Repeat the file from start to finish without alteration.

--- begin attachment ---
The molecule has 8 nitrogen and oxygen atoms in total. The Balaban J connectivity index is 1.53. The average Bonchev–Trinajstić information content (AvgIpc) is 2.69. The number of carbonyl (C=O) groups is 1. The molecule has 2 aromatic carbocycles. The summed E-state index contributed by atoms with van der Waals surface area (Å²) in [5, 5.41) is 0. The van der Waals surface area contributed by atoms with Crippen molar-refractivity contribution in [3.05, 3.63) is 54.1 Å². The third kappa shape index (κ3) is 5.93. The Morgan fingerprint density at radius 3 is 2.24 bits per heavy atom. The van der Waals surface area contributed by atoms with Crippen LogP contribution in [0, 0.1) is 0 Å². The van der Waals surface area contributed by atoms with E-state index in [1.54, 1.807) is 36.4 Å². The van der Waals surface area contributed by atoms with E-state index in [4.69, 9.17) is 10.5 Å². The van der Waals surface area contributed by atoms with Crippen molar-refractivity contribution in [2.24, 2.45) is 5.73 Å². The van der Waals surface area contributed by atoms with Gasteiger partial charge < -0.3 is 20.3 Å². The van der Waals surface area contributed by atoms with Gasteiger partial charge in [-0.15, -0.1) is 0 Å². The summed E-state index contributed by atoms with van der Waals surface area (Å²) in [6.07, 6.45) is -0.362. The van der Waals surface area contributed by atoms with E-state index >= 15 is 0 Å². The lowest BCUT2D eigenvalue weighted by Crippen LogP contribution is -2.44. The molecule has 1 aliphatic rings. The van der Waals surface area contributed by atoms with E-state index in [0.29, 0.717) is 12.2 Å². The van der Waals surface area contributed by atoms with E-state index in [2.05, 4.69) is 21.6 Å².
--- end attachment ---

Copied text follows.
The molecule has 8 nitrogen and oxygen atoms in total. The Balaban J connectivity index is 1.53. The average Bonchev–Trinajstić information content (AvgIpc) is 2.69. The number of carbonyl (C=O) groups is 1. The molecule has 2 aromatic carbocycles. The summed E-state index contributed by atoms with van der Waals surface area (Å²) in [5, 5.41) is 0. The van der Waals surface area contributed by atoms with Crippen molar-refractivity contribution in [3.05, 3.63) is 54.1 Å². The third kappa shape index (κ3) is 5.93. The Morgan fingerprint density at radius 3 is 2.24 bits per heavy atom. The van der Waals surface area contributed by atoms with Crippen LogP contribution in [0, 0.1) is 0 Å². The van der Waals surface area contributed by atoms with E-state index in [1.54, 1.807) is 36.4 Å². The van der Waals surface area contributed by atoms with E-state index in [4.69, 9.17) is 10.5 Å². The van der Waals surface area contributed by atoms with Crippen molar-refractivity contribution in [2.24, 2.45) is 5.73 Å². The van der Waals surface area contributed by atoms with Gasteiger partial charge < -0.3 is 20.3 Å². The van der Waals surface area contributed by atoms with Gasteiger partial charge in [-0.15, -0.1) is 0 Å². The summed E-state index contributed by atoms with van der Waals surface area (Å²) in [6.07, 6.45) is -0.362. The van der Waals surface area contributed by atoms with E-state index >= 15 is 0 Å². The lowest BCUT2D eigenvalue weighted by Crippen LogP contribution is -2.44. The molecule has 1 aliphatic rings. The van der Waals surface area contributed by atoms with E-state index in [0.29, 0.717) is 12.2 Å². The van der Waals surface area contributed by atoms with E-state index in [2.05, 4.69) is 21.6 Å².